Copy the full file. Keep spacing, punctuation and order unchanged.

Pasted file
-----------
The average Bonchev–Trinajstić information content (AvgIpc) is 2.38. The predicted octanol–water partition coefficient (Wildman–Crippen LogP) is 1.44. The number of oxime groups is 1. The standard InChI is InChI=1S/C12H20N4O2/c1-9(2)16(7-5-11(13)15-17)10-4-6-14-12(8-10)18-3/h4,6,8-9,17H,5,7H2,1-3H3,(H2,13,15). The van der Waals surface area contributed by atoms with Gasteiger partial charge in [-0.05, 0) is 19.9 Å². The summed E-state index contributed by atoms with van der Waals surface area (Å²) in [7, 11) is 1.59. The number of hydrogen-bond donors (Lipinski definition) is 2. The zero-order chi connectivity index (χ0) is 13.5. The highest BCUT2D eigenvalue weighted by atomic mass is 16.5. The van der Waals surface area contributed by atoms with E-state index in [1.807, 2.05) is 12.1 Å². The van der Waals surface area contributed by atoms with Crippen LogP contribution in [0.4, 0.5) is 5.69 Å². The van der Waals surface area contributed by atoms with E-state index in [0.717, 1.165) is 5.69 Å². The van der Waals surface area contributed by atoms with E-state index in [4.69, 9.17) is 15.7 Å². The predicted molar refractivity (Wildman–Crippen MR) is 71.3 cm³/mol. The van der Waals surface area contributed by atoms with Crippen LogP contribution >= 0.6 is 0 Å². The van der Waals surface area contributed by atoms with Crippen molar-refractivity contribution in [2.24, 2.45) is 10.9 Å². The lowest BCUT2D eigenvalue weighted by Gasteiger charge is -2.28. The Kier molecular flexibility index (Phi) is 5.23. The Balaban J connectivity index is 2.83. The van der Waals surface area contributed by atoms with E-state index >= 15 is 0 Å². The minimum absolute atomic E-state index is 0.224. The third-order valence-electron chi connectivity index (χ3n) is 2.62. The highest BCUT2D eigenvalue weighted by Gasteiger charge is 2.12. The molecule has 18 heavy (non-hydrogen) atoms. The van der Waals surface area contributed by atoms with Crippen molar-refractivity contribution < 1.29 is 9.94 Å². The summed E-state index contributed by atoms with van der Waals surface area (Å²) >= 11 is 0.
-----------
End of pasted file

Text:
The average Bonchev–Trinajstić information content (AvgIpc) is 2.38. The predicted octanol–water partition coefficient (Wildman–Crippen LogP) is 1.44. The number of oxime groups is 1. The standard InChI is InChI=1S/C12H20N4O2/c1-9(2)16(7-5-11(13)15-17)10-4-6-14-12(8-10)18-3/h4,6,8-9,17H,5,7H2,1-3H3,(H2,13,15). The van der Waals surface area contributed by atoms with Gasteiger partial charge in [-0.05, 0) is 19.9 Å². The summed E-state index contributed by atoms with van der Waals surface area (Å²) in [7, 11) is 1.59. The number of hydrogen-bond donors (Lipinski definition) is 2. The zero-order chi connectivity index (χ0) is 13.5. The highest BCUT2D eigenvalue weighted by atomic mass is 16.5. The van der Waals surface area contributed by atoms with E-state index in [1.807, 2.05) is 12.1 Å². The van der Waals surface area contributed by atoms with Crippen LogP contribution in [0.4, 0.5) is 5.69 Å². The van der Waals surface area contributed by atoms with E-state index in [0.717, 1.165) is 5.69 Å². The van der Waals surface area contributed by atoms with E-state index in [4.69, 9.17) is 15.7 Å². The predicted molar refractivity (Wildman–Crippen MR) is 71.3 cm³/mol. The van der Waals surface area contributed by atoms with Crippen LogP contribution >= 0.6 is 0 Å². The van der Waals surface area contributed by atoms with Crippen molar-refractivity contribution in [2.24, 2.45) is 10.9 Å². The lowest BCUT2D eigenvalue weighted by Gasteiger charge is -2.28. The Kier molecular flexibility index (Phi) is 5.23. The Balaban J connectivity index is 2.83. The van der Waals surface area contributed by atoms with E-state index >= 15 is 0 Å². The minimum absolute atomic E-state index is 0.224. The third-order valence-electron chi connectivity index (χ3n) is 2.62. The highest BCUT2D eigenvalue weighted by Gasteiger charge is 2.12. The molecule has 18 heavy (non-hydrogen) atoms. The van der Waals surface area contributed by atoms with Crippen molar-refractivity contribution < 1.29 is 9.94 Å². The summed E-state index contributed by atoms with van der Waals surface area (Å²) >= 11 is 0.